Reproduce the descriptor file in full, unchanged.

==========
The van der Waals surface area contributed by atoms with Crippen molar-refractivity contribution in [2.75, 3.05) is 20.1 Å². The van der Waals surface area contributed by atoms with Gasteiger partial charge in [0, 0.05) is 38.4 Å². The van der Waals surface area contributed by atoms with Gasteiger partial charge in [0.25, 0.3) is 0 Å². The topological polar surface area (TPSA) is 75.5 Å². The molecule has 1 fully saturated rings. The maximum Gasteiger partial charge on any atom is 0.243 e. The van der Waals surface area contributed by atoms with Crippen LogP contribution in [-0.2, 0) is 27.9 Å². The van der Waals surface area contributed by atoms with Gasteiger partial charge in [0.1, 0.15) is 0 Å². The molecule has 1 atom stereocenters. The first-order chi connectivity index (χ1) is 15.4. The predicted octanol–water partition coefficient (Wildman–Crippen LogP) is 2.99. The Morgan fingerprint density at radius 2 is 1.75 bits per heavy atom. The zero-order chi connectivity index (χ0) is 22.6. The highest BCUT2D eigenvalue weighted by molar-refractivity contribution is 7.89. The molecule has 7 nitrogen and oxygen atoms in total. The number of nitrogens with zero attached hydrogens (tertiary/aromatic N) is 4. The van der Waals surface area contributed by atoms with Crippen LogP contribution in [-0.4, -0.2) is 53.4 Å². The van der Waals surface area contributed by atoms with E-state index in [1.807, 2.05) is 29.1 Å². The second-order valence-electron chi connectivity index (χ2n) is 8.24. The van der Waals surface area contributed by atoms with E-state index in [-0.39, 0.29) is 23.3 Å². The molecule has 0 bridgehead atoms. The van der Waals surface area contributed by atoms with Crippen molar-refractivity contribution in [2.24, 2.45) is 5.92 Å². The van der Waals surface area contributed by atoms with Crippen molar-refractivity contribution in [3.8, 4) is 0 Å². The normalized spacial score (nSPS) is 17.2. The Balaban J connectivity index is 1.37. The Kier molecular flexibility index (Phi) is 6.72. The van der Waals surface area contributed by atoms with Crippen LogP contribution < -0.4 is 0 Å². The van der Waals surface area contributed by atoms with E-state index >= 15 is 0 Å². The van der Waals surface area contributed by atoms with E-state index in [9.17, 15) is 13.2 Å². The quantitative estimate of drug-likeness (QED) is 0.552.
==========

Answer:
The van der Waals surface area contributed by atoms with Crippen molar-refractivity contribution in [2.75, 3.05) is 20.1 Å². The van der Waals surface area contributed by atoms with Gasteiger partial charge in [0, 0.05) is 38.4 Å². The van der Waals surface area contributed by atoms with Gasteiger partial charge in [0.25, 0.3) is 0 Å². The topological polar surface area (TPSA) is 75.5 Å². The molecule has 1 fully saturated rings. The maximum Gasteiger partial charge on any atom is 0.243 e. The van der Waals surface area contributed by atoms with Crippen LogP contribution in [-0.2, 0) is 27.9 Å². The van der Waals surface area contributed by atoms with Gasteiger partial charge in [0.1, 0.15) is 0 Å². The molecule has 1 atom stereocenters. The first-order chi connectivity index (χ1) is 15.4. The predicted octanol–water partition coefficient (Wildman–Crippen LogP) is 2.99. The Morgan fingerprint density at radius 2 is 1.75 bits per heavy atom. The zero-order chi connectivity index (χ0) is 22.6. The highest BCUT2D eigenvalue weighted by molar-refractivity contribution is 7.89. The molecule has 7 nitrogen and oxygen atoms in total. The number of nitrogens with zero attached hydrogens (tertiary/aromatic N) is 4. The van der Waals surface area contributed by atoms with Crippen LogP contribution in [-0.4, -0.2) is 53.4 Å². The van der Waals surface area contributed by atoms with E-state index in [1.807, 2.05) is 29.1 Å². The second-order valence-electron chi connectivity index (χ2n) is 8.24. The van der Waals surface area contributed by atoms with E-state index in [-0.39, 0.29) is 23.3 Å². The molecule has 0 bridgehead atoms. The van der Waals surface area contributed by atoms with Crippen molar-refractivity contribution in [2.24, 2.45) is 5.92 Å². The van der Waals surface area contributed by atoms with Crippen molar-refractivity contribution in [3.8, 4) is 0 Å². The normalized spacial score (nSPS) is 17.2. The Balaban J connectivity index is 1.37. The Kier molecular flexibility index (Phi) is 6.72. The van der Waals surface area contributed by atoms with Crippen LogP contribution < -0.4 is 0 Å². The van der Waals surface area contributed by atoms with E-state index >= 15 is 0 Å². The van der Waals surface area contributed by atoms with E-state index in [9.17, 15) is 13.2 Å². The quantitative estimate of drug-likeness (QED) is 0.552.